ChildcareMaking sure your child is happy and safe is probably a high priority for you as you look at returning to the working world. That’s why a decision about your child’s care is not one that can be taken lightly. There are a number of factors that need to be considered, so it’s important that you allow plenty of time to examine the options available to you.

In many areas in the UK, there is the additional problem with a shortage in placements; so the earlier you can start looking, the better. To help you make this decision, we have put together some tips for choosing the best childcare placement for your child.

Research The Options

If you are not sure about the difference between Day Nurseries, Nursery Classes, Child-minders, and other options, have a read through our article Childcare: Nurseries, Playgroups, and Child-Minders for an overview on what types of childcare are available. Have a think about the type of placement that will work for you. For example, if you work shifts, you might find the flexibility of a Child-minder or a Nanny to be a priority, or you might want a Day Nursery that is close to your place of work.

Your local council will hold lists of registered childcare providers available through their Family and Children’s Information Service. Contact them to discuss your needs and to get contact details for the providers in your area. Be prepared to make lots of phone calls, as you will need to contact providers initially to see if they have places available.

Seek Recommendations

Mothers talkingTalk to friends and family with children around the same age in your area about their childcare arrangements to get feedback on the providers that they use. This is a good way to get an alternative view of the placement. When visiting providers, ask if they have any parents who are happy for you to contact them for feedback. Some may be unable to do so due to confidentiality policies, but others may have parents who are happy to be contacted in this way.

Visit More Than One Setting

Arrange with the providers to visit their settings for a tour. Try and visit more than one so you can get a good idea of the type of placements available and how they differ.

Take your child with you on these visits. This way you can see how your child responds to the setting, and how the providers interact with your child. You will be able to see if your child feels particularly uncomfortable or happy to be there.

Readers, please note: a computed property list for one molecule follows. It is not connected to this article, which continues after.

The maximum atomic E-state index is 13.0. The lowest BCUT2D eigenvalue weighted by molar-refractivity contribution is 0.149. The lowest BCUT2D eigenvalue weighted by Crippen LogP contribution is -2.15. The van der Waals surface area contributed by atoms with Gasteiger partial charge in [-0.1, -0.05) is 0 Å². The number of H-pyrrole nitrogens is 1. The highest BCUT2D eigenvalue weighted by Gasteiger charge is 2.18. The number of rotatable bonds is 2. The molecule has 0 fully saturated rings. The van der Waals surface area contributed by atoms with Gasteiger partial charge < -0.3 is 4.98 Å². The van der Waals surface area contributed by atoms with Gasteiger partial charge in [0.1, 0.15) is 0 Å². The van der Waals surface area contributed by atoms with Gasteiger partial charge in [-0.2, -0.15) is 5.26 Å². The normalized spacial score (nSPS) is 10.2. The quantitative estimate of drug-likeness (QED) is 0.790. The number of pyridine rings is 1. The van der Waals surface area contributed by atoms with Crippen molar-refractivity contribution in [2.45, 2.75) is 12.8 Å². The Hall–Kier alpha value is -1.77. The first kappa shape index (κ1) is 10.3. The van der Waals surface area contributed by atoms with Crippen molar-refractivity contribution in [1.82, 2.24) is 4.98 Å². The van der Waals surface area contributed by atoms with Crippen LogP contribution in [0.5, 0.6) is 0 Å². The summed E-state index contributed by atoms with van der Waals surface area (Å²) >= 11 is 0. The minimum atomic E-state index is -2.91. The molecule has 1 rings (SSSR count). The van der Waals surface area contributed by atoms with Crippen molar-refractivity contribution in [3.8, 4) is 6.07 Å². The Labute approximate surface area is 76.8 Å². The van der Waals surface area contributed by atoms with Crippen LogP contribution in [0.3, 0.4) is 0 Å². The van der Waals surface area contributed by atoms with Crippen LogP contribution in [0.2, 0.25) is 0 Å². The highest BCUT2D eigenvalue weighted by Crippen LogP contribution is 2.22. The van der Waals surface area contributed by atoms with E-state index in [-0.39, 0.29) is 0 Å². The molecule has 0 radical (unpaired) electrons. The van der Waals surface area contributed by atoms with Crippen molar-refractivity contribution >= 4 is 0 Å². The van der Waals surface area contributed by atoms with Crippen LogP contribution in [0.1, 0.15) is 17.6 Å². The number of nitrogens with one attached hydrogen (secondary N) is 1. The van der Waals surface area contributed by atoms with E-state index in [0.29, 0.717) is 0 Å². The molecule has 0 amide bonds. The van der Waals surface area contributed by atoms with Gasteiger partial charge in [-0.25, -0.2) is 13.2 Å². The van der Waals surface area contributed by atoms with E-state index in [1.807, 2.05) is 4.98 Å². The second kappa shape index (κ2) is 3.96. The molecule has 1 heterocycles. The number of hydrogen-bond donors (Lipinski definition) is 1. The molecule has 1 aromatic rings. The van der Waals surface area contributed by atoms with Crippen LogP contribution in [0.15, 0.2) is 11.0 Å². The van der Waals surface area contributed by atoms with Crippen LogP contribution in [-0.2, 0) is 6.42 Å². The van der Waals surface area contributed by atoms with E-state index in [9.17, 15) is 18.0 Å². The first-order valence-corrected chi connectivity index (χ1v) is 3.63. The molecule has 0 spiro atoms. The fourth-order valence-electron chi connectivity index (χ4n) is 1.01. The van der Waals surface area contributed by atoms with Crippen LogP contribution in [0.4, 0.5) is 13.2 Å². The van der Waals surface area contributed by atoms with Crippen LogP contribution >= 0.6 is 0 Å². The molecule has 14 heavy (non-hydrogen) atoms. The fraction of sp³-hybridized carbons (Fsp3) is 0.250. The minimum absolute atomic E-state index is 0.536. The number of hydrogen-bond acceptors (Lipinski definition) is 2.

Make sure that you are able to see all of the areas that your child will be using. Ask yourself if they appear clean and safe for your child.

Think about how your child will fit into this placement. For example, are there lots of opportunities for outside play if your child is a fan of the great outdoors? Or will your child’s creative streak be nurtured by the craft activities that are available?

Prepare a list of questions to ask the provider during your visit. Ask about the structure of a typical day or session to get an idea of what the provider will do with your child. Other areas you might want to ask about include how dietary needs for your child will be met, what level of qualifications the staff have, facilities for napping and nappy changes if required, and who will be the key staff working with your child.

Follow your gut feeling. Your visit should help you get a feel for the place, whether good or bad, and if you are not comfortable with something then consider looking elsewhere.

Check Inspection Reports

Mother researching childcareWith the exception of child-minders who only look after children aged 8 and up, and Nannies, all childcare providers are required to register with the national regulator. Ofsted are the regulator in England, Estyn in Wales, and Education Scotland in Scotland. Each childcare provider will undergo regular inspections.

The inspections will report on how the child is kept safe, how the provider meets the child’s social and physical needs, and how the provider meets the national curriculum for the relevant age group. These reports are publicly available through the regulators’ websites, though it may not be easy to find a particularly report without a reference number. Any decent provider will be happy to provide you with their reference number so you can find the report, or even provide a copy of their latest report for you.

Consider The Practicalities

Think about how this childcare placement will work for you on a day-to-day basis. For example, if the placement is 20-minutes from your home in one direction and your place of work is 20-minutes away from your home in the opposite direction, how will you manage the morning drop offs? Do you need flexibility with hours and would a combination of childcare placements work better for you?

Finally, cost is one of the biggest factors when choosing a childcare placement. Make sure you get a full breakdown of the fees that are charged, including for snacks / food, trips, and when you are on holiday or your child is sick. Take time to calculate your finances, taking into consideration any funding you might be entitled to. See our article Childcare Funding for more information.